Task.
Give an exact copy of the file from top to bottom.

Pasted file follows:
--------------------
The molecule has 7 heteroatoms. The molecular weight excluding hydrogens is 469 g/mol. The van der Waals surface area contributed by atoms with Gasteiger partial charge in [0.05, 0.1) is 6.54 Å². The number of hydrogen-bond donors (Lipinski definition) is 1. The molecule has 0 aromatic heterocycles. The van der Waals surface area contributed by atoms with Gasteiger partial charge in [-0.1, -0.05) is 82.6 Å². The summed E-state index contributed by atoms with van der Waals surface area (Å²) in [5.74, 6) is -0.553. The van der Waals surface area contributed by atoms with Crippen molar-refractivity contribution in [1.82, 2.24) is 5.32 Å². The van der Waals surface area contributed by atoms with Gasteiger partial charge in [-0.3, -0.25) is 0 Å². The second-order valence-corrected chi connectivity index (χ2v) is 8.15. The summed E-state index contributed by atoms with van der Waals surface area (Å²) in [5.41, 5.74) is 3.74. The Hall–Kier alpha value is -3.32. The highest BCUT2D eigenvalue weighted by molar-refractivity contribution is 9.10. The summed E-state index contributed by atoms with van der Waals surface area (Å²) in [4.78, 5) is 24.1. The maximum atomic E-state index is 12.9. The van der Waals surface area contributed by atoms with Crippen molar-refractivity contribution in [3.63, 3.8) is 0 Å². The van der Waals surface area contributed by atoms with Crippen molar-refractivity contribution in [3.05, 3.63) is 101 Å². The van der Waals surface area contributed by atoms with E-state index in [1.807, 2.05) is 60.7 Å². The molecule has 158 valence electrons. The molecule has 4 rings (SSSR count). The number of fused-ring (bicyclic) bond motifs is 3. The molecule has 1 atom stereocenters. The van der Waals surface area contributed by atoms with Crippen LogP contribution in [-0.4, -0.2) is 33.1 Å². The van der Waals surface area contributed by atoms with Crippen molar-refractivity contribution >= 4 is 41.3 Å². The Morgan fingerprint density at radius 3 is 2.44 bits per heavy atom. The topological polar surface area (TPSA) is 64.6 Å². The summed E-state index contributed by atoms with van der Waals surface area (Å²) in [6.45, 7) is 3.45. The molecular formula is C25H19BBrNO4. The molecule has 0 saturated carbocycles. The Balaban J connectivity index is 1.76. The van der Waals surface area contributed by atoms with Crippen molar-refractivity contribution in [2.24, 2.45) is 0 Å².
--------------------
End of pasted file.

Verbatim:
The molecule has 7 heteroatoms. The molecular weight excluding hydrogens is 469 g/mol. The van der Waals surface area contributed by atoms with Gasteiger partial charge in [0.05, 0.1) is 6.54 Å². The number of hydrogen-bond donors (Lipinski definition) is 1. The molecule has 0 aromatic heterocycles. The van der Waals surface area contributed by atoms with Gasteiger partial charge in [-0.1, -0.05) is 82.6 Å². The summed E-state index contributed by atoms with van der Waals surface area (Å²) in [5.74, 6) is -0.553. The van der Waals surface area contributed by atoms with Crippen molar-refractivity contribution in [1.82, 2.24) is 5.32 Å². The van der Waals surface area contributed by atoms with Gasteiger partial charge in [-0.3, -0.25) is 0 Å². The second-order valence-corrected chi connectivity index (χ2v) is 8.15. The summed E-state index contributed by atoms with van der Waals surface area (Å²) in [5.41, 5.74) is 3.74. The Hall–Kier alpha value is -3.32. The highest BCUT2D eigenvalue weighted by molar-refractivity contribution is 9.10. The summed E-state index contributed by atoms with van der Waals surface area (Å²) in [4.78, 5) is 24.1. The maximum atomic E-state index is 12.9. The van der Waals surface area contributed by atoms with Crippen molar-refractivity contribution in [3.63, 3.8) is 0 Å². The van der Waals surface area contributed by atoms with Crippen molar-refractivity contribution in [3.05, 3.63) is 101 Å². The van der Waals surface area contributed by atoms with E-state index in [1.807, 2.05) is 60.7 Å². The molecule has 158 valence electrons. The molecule has 4 rings (SSSR count). The number of fused-ring (bicyclic) bond motifs is 3. The molecule has 1 atom stereocenters. The van der Waals surface area contributed by atoms with Crippen LogP contribution in [-0.4, -0.2) is 33.1 Å². The van der Waals surface area contributed by atoms with Crippen molar-refractivity contribution >= 4 is 41.3 Å². The Morgan fingerprint density at radius 3 is 2.44 bits per heavy atom. The topological polar surface area (TPSA) is 64.6 Å². The summed E-state index contributed by atoms with van der Waals surface area (Å²) in [6.45, 7) is 3.45. The molecular formula is C25H19BBrNO4. The molecule has 0 saturated carbocycles. The Balaban J connectivity index is 1.76. The van der Waals surface area contributed by atoms with Crippen molar-refractivity contribution in [2.24, 2.45) is 0 Å².